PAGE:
Life & Culture

Photographing the Real Cowboys of South Australia

In a new photo essay, published exclusively on, photographer Lee Whittaker captures the brave bull riders of Carrieton, South Australia

It’s clear that cowboys are having a moment. The spirit of the South is currently being manifested across the worlds of fashion and music: from the recent collections of Balenciaga, Pyer Moss and Telfar Clemens to Kacey Musgraves’ 2019 Grammy win and Solange’s homage to Houston in her new album When I Get Home, designers and musicians are subverting the traditional image of the cowboy, reappropriating it for the modern age and making it inclusive.

The Wild West is being manifested in other places, too – something British photographer Lee Whittaker discovered on a recent trip to Australia, where he visited the town of Carrieton in the country’s south.

Here, Whittaker entered into another world filled with cowboys and bull riders blithely unaware that the accoutrements of the culture are making their way down the runways of New York and Paris Fashion Week. Inspired by the razzle-dazzle of ten-gallon hats, glittering belt buckles, custom-made chaps, colourful cowboy boots and shirts, Whittaker shares the story of his very first time at the rodeo, alongside his images which are published exclusively on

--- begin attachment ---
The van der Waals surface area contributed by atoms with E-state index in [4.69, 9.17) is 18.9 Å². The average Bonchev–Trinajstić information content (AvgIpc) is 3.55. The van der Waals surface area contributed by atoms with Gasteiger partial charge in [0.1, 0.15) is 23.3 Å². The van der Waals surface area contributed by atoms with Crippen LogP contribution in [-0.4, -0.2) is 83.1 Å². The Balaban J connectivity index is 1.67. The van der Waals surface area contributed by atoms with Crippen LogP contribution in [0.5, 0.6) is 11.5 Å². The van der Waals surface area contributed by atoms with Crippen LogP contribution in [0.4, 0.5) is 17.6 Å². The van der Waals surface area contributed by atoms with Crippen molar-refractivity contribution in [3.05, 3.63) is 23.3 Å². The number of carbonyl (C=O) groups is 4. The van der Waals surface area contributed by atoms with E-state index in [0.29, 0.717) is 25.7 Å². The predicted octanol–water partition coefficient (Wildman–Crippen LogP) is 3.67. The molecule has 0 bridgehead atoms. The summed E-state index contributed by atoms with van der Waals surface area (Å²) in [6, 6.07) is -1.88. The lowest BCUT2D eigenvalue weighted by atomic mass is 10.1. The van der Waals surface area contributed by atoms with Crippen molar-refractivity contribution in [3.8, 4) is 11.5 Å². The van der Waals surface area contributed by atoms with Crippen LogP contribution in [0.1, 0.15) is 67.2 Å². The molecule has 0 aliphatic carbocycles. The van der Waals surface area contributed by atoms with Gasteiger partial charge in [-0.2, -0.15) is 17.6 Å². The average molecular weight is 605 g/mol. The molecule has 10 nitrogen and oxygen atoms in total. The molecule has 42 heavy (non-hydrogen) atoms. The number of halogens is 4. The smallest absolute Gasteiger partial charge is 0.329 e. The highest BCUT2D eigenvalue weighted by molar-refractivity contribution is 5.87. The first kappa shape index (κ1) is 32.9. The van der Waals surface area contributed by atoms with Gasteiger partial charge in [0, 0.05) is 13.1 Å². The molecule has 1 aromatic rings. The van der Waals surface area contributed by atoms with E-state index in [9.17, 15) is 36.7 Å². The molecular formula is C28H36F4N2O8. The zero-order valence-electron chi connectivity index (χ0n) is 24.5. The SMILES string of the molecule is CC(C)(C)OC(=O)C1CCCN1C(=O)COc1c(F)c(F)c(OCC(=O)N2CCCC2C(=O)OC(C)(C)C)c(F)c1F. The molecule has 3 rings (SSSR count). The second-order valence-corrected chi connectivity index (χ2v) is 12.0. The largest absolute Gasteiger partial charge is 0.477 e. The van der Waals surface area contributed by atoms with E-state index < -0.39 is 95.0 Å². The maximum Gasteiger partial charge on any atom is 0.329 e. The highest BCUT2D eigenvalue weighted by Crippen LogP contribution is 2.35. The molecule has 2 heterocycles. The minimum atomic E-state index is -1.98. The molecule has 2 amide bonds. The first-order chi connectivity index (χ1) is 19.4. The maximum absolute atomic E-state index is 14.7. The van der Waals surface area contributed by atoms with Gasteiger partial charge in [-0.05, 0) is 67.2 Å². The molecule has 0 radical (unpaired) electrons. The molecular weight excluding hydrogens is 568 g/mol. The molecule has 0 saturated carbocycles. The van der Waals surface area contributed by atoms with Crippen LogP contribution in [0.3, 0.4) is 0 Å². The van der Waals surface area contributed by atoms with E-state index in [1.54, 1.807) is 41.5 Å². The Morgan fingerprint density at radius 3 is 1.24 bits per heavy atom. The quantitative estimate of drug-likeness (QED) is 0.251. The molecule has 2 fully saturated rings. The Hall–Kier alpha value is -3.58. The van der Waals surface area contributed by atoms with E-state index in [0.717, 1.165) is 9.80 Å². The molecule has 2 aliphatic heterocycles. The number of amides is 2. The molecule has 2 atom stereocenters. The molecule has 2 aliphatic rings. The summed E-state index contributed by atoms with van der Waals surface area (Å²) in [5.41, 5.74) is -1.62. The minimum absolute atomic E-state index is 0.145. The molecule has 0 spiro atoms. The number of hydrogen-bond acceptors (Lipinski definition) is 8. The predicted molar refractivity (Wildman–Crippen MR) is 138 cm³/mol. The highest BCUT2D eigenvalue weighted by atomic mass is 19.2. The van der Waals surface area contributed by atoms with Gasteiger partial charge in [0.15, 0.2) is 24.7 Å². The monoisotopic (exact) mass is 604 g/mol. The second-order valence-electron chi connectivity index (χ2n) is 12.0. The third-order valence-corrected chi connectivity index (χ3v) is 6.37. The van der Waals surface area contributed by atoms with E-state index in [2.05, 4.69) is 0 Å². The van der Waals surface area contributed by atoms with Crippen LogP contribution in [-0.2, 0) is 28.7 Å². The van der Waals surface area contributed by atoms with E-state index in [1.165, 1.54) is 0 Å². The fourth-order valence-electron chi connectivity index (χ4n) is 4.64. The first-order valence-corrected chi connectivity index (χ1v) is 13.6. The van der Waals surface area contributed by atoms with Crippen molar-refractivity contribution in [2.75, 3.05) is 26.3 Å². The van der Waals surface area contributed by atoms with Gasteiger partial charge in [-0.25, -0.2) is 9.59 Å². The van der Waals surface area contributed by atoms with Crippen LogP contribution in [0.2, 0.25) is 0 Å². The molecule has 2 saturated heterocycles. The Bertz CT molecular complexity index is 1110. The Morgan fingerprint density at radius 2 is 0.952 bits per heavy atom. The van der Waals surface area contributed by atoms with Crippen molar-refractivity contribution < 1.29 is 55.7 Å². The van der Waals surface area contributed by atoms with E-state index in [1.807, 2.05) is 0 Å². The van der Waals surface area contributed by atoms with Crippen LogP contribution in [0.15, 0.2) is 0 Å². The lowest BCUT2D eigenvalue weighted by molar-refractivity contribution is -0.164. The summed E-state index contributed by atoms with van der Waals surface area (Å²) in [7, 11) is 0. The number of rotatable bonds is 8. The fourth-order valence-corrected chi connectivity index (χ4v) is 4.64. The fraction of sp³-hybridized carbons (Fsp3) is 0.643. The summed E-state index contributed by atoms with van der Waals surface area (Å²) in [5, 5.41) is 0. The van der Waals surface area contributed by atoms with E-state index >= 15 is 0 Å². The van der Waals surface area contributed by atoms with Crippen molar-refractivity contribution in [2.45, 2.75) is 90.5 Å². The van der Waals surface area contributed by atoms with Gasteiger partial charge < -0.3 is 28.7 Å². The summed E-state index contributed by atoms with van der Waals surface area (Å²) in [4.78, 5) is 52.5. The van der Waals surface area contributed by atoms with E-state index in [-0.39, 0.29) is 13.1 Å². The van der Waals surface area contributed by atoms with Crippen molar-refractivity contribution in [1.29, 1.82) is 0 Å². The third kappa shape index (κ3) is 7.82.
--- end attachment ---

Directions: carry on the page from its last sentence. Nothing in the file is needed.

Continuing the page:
“I first got bitten by the country western bug after receiving a commission from a magazine to shoot cowboys in Japan. There’s none of that here in England. It is fascinating to find American culture that’s happening in other places.

My girlfriend is Australian so we go to Australia for Christmas every year. We ended up on a road trip and found this rodeo. Everyone was so nice, it was so easy. Everyone was so welcoming. It was beautiful to have open arms welcoming and not have any egos. I shot everyone, and they were happy and interested.

I shot the pictures over the course of an afternoon. I had a pass to get backstage, in the pit where the bull riders were preparing. I’m not sure I agree with riding wild animals but I think there’s a respect you have to have for someone that is prepared to risk their life for eight seconds. It’s scary.

They were quite shy, and if I had asked them outside the backstage area they would have said ‘no’. Some were very disconnected. Usually when I am taking pictures, people are curious and they want to chat. The bull riders weren’t asking questions. It was a transactional conversation. There was no chat. They just stood in front of the camera, I took the picture, and that was it. There wasn’t any emotion. It was just deadpan.

The desert landscape is so dry. Only certain creatures can live there. There’s a harshness in the landscape that comes out in the people who live out there. There’s the harshness and loneliness that comes with it, and only certain types of people can deal with it. It’s a completely different life. There’s no one around.”

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